Perfection has always been a moving target.

The problem with describing a dish as perfect is that it suggests that there is no possible way to do any better and as a latent adapter of recipes, that's a thought that ought to be consigned to the garbage. All cooks know that cooking is an intuitive process, hand a recipe to ten different cooks and you will get ten different results and how those results are perceived is totally up to the individual.

Sure, there are better cooks than others, but a cook capable of producing perfect food is a laughable idea.

I wonder what a food critic like Matt Preston actually thinks when he hears a dish described by a chef as perfect?

Probably something like, 'You stick to the cooking, I'll do the describing.'

Perfect, bah, humbug.
  posted at 2:12 pm

My Ragout of Snails & Liquorice

The mysteriously disappeared photo, showing my version of a ragout of snails and liquorice, has just as mysteriously turned up.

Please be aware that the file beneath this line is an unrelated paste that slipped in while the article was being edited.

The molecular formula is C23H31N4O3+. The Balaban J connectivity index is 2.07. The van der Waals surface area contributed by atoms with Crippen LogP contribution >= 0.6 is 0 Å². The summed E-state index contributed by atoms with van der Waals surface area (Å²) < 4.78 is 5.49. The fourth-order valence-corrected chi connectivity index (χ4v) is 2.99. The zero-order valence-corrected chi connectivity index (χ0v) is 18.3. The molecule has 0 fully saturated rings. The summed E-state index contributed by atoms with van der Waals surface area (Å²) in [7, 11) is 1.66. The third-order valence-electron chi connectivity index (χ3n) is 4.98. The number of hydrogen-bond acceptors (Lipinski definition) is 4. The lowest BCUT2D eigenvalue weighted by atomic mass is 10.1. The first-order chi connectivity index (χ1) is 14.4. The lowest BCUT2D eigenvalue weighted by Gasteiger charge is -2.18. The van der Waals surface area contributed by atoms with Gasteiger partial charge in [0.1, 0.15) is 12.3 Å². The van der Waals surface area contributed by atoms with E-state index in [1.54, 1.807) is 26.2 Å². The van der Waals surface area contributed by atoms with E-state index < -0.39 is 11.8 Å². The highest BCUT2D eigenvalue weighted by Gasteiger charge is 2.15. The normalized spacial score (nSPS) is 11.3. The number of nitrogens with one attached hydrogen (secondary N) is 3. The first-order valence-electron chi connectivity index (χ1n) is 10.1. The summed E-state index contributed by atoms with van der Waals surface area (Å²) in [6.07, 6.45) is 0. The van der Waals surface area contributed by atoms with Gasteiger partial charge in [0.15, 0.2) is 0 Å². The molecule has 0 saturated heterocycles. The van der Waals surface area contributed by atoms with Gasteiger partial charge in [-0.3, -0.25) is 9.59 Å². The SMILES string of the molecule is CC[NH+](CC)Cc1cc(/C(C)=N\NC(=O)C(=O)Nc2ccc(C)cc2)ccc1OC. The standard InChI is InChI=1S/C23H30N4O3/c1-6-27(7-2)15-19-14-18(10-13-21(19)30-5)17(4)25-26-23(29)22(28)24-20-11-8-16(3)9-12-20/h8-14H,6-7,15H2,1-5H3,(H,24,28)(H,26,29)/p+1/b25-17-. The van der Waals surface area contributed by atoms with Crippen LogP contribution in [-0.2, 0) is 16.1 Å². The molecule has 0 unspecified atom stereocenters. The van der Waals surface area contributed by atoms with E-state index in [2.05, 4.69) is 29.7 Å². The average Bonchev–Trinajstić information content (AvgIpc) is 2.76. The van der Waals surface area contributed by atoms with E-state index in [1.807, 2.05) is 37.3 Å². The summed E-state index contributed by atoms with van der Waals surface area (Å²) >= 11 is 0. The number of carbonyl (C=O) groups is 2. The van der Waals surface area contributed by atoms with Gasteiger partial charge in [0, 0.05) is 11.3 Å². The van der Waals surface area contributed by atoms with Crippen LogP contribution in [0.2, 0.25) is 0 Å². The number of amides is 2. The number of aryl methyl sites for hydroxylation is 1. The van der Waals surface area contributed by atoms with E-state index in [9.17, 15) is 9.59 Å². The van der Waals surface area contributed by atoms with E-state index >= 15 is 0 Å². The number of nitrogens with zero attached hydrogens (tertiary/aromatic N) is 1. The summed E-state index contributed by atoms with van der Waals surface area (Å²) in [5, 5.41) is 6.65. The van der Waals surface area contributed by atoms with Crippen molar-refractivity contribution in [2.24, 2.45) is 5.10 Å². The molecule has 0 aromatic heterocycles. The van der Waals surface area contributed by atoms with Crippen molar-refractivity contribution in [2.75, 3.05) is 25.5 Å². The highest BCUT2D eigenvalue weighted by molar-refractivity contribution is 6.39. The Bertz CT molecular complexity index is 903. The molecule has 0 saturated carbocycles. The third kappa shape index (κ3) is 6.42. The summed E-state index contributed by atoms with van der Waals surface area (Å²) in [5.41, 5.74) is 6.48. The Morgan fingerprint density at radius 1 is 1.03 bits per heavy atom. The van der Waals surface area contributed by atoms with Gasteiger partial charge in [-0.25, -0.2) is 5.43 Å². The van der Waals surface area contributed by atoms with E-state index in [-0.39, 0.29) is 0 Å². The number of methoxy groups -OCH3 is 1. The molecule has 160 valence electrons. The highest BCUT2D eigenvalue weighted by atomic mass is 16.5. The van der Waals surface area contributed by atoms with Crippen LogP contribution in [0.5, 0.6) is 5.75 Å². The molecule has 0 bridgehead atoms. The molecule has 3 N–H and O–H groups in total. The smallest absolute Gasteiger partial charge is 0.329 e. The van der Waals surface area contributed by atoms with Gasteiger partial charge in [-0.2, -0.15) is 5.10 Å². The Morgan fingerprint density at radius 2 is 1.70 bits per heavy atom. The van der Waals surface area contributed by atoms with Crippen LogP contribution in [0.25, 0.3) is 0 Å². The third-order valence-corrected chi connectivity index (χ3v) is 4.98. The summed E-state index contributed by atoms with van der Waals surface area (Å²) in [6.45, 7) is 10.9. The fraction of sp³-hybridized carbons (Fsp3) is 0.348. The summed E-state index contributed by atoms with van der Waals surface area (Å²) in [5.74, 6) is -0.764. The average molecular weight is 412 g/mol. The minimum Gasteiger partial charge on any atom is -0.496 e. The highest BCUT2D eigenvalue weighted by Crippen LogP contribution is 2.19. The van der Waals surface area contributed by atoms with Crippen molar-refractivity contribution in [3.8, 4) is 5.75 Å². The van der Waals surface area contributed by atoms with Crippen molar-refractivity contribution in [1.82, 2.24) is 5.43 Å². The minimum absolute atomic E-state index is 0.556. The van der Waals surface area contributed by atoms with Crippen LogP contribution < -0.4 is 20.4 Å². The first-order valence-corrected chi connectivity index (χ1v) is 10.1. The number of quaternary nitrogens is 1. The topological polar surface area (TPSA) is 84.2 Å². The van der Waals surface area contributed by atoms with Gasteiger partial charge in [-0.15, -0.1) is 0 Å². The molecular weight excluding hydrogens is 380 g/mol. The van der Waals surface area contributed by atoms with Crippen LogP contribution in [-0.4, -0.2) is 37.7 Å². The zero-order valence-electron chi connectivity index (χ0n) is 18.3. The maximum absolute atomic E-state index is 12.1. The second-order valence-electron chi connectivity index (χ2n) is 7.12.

Must be time for another snail dish.
  posted at 1:55 pm

Thursday, May 28, 2009
The Good Food Show

The Good Food Show is here again, with what seems to be a more serious foodie slant this time around. As a veteran of all previous exhibitions, it's an encouraging move in the right direction.

Gordon Ramsey is a return visitor as the headline attraction; with all his recent press one would hope that this time around it's all about the food rather than any titillating extra-curricular activities.

What has really caught my eye though is all the other talent lined up for the celebrity theatre. First up are those two boys of the moment, Gary Mehigan & George Calombaris, fresh from MasterChef, no doubt revealing a few insider secrets, as well as two more wonderful television personalities and great chefs in their own right, Matt Moran and Tobie Puttock.